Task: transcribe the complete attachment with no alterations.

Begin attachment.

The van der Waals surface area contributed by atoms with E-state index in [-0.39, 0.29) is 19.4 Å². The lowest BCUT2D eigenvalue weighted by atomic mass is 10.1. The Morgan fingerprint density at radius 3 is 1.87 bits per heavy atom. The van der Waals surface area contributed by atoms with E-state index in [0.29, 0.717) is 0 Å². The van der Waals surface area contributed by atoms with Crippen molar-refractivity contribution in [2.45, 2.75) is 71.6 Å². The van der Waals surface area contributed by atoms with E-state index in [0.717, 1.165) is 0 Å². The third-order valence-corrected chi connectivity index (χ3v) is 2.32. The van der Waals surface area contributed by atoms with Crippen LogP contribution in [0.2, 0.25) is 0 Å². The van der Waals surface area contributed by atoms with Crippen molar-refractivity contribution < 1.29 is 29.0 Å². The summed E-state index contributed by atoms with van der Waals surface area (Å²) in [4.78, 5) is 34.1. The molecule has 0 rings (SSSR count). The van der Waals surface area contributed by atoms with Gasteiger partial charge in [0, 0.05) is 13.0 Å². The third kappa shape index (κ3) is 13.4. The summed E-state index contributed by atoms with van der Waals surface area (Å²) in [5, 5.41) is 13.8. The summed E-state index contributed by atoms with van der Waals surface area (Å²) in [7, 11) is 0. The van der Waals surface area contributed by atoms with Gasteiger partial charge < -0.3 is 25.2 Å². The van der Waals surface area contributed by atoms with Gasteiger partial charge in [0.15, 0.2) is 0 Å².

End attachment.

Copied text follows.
The van der Waals surface area contributed by atoms with E-state index in [-0.39, 0.29) is 19.4 Å². The lowest BCUT2D eigenvalue weighted by atomic mass is 10.1. The Morgan fingerprint density at radius 3 is 1.87 bits per heavy atom. The van der Waals surface area contributed by atoms with E-state index in [0.29, 0.717) is 0 Å². The van der Waals surface area contributed by atoms with Crippen molar-refractivity contribution in [2.45, 2.75) is 71.6 Å². The van der Waals surface area contributed by atoms with E-state index in [0.717, 1.165) is 0 Å². The third-order valence-corrected chi connectivity index (χ3v) is 2.32. The van der Waals surface area contributed by atoms with Crippen LogP contribution in [0.2, 0.25) is 0 Å². The van der Waals surface area contributed by atoms with Crippen molar-refractivity contribution < 1.29 is 29.0 Å². The summed E-state index contributed by atoms with van der Waals surface area (Å²) in [4.78, 5) is 34.1. The molecule has 0 rings (SSSR count). The van der Waals surface area contributed by atoms with Gasteiger partial charge in [0, 0.05) is 13.0 Å². The third kappa shape index (κ3) is 13.4. The summed E-state index contributed by atoms with van der Waals surface area (Å²) in [5, 5.41) is 13.8. The summed E-state index contributed by atoms with van der Waals surface area (Å²) in [7, 11) is 0. The van der Waals surface area contributed by atoms with Gasteiger partial charge < -0.3 is 25.2 Å². The van der Waals surface area contributed by atoms with Gasteiger partial charge in [0.15, 0.2) is 0 Å².